It was pulled from the air after just one episode and dubbed "perhaps the world's most tasteless situation comedy."
Now the creator of an ill-fated 1990 British sitcom that depicted Adolf Hitler and Eva Braun as a bickering suburban couple has broken his silence, explaining what happened behind the scenes of one of TV's most notorious failures.
Heil Honey I'm Home! was intended as a spoof of mid-20th century sitcoms like I Love Lucy and The Honeymooners, and saw Hitler and Braun living next door to a Jewish couple, the Goldensteins, who Hitler couldn't stand.
It was ... weird. Really weird. Eight episodes were shot but only the pilot ever screened, and was met with immediate backlash.
The Board of Deputies of British Jews denounced the show as "in very bad taste," saying that "we are against any trivialisation of the Second World War, Hitler or the Holocaust."
They were also keen to point out that it wasn't even funny: "I imagine very few intelligent people will watch it once they see a few seconds of it," said spokesman Hayim Pinner.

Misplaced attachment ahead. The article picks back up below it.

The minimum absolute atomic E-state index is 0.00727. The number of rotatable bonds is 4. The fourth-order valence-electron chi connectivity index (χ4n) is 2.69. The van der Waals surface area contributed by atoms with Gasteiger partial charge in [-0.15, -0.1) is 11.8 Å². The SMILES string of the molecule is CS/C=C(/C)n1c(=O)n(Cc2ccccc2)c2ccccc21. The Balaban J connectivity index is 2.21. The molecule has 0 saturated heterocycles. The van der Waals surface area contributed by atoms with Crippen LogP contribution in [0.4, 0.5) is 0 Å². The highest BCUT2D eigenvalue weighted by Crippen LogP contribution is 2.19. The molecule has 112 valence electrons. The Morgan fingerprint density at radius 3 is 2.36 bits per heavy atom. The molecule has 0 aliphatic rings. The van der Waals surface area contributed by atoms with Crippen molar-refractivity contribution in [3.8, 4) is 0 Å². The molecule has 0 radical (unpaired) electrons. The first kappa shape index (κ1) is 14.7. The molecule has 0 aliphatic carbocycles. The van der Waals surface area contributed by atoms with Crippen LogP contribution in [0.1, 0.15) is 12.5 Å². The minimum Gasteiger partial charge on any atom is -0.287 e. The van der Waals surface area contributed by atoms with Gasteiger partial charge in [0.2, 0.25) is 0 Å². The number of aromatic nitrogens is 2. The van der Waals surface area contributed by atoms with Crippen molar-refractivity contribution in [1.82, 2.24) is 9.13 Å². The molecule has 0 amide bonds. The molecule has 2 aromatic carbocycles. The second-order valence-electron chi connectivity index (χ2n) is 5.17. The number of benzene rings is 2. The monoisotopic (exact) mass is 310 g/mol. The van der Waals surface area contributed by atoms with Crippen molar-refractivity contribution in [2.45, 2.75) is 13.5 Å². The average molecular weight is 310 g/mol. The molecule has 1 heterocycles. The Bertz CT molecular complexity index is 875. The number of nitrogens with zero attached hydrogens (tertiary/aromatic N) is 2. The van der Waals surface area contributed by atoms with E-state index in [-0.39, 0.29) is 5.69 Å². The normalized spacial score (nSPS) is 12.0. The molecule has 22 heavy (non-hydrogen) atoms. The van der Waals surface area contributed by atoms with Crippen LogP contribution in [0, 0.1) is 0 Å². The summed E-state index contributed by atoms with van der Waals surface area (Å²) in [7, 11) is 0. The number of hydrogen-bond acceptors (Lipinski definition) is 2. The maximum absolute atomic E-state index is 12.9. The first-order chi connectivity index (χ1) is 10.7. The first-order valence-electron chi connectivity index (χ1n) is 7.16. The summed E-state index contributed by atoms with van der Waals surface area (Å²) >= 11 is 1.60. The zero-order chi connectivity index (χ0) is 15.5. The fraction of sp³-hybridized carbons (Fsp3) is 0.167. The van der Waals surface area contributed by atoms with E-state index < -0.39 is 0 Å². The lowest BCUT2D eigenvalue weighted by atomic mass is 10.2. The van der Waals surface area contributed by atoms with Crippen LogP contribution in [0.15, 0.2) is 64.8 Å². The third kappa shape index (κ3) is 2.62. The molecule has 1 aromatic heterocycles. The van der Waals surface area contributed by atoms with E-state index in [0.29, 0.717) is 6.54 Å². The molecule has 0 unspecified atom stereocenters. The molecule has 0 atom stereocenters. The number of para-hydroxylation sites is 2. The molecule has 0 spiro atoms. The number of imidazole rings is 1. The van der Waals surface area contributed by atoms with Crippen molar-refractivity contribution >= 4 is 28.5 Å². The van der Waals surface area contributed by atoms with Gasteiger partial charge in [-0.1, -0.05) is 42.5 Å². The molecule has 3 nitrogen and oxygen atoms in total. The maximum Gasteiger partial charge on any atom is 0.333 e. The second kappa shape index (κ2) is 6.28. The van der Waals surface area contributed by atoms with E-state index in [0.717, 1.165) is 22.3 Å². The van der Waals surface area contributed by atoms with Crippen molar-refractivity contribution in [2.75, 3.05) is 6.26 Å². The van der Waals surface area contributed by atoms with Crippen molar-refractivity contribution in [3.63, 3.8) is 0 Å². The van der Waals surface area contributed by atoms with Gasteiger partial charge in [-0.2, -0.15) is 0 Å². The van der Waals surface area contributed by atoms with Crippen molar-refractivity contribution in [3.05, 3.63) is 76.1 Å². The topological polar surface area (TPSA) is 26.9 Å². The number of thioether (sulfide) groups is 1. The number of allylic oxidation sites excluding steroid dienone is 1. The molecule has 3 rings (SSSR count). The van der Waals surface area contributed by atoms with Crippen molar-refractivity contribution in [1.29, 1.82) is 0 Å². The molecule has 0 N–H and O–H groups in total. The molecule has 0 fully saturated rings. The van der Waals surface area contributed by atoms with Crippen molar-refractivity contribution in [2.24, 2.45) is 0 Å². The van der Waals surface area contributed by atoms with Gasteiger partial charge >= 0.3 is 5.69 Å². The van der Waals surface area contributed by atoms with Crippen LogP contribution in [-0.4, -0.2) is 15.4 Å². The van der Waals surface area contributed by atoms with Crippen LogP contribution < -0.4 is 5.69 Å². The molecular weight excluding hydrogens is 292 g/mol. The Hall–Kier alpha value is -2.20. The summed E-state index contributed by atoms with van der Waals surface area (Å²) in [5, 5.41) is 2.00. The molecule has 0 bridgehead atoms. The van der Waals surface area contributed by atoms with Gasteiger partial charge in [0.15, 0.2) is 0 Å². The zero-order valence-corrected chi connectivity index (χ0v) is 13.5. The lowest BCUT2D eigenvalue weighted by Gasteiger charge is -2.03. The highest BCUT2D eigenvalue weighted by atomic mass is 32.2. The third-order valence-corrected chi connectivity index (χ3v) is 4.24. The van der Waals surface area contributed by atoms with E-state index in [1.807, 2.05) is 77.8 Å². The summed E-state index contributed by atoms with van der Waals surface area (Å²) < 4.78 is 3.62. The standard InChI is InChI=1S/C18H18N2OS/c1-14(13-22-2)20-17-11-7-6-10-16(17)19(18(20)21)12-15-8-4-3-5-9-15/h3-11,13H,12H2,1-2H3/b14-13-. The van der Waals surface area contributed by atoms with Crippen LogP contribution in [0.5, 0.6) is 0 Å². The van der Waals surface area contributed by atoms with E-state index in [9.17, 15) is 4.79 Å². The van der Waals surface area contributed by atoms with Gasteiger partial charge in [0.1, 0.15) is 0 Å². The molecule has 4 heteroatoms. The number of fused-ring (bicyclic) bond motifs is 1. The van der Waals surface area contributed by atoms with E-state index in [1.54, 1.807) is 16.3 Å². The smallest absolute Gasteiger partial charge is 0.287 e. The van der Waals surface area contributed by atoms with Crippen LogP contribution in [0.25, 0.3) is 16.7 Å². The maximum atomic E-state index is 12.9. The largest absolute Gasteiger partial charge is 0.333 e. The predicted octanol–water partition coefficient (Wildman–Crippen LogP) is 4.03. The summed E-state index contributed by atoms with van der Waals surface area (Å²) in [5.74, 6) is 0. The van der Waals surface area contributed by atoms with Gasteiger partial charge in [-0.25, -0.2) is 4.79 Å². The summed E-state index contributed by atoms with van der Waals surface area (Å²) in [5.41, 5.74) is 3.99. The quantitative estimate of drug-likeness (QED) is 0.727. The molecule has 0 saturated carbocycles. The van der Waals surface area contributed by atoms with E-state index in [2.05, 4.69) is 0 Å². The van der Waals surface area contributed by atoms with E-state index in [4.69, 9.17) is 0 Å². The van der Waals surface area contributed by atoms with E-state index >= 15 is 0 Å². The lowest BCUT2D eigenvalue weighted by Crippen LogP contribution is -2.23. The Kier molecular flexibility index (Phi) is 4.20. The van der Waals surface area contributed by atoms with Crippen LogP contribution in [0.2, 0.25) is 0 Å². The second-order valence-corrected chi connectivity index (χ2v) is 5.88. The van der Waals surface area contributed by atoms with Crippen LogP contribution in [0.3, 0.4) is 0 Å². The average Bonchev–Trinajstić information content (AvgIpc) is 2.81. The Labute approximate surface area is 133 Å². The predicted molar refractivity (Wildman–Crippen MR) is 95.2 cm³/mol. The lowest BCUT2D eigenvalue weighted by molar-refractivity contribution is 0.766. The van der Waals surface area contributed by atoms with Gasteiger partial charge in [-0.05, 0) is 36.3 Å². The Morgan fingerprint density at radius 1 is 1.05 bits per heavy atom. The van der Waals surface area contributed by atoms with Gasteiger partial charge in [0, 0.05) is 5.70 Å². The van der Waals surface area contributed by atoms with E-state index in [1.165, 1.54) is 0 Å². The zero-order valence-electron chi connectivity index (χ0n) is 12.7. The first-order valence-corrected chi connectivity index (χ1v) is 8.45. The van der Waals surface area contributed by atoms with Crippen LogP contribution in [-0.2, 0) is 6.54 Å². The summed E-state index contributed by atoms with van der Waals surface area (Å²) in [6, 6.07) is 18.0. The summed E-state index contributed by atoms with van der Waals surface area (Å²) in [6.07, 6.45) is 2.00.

In a new interview with Entertainment Weekly, the show's writer Geoff Atkinson reflects on the bizarre career blip, admitting that Heil's initial premise as a dark comedic satire just didn't translate on screen.
"I worried the argument would be 'You can't make fun of Hitler.' But he cries out for it. If you have a monster like that, and everyone says, 'You can't make fun of him,' then we've made him even more a monster," said Atkinson, conceding that the program didn't "entirely deliver."
"It felt corny," he said. "The slapsticky stuff made it ... dumb. It's not clever, it's not subtle, it's not smart, it's just dumb. What we wanted was satire."
Atkinson said he was grateful the show had failed in 1990, rather than in today's climate - without social media to fan the flames of outrage, the backlash was relatively contained and never became front page news.
But despite the reaction, he said he thought the show could be remade - provided it was done properly.
"I don't think the premise would be different. In this strange world of what do the Goldensteins do given the man next to them is a monster who wants to kill them, I still think that works for a comedy, a dark comedy," he said, adding that he has no qualms about the pilot being freely available on YouTube.
"If as a result of it [being available online], Netflix phoned and said, "Okay, you can do six more episodes," I would be the happiest person in the world."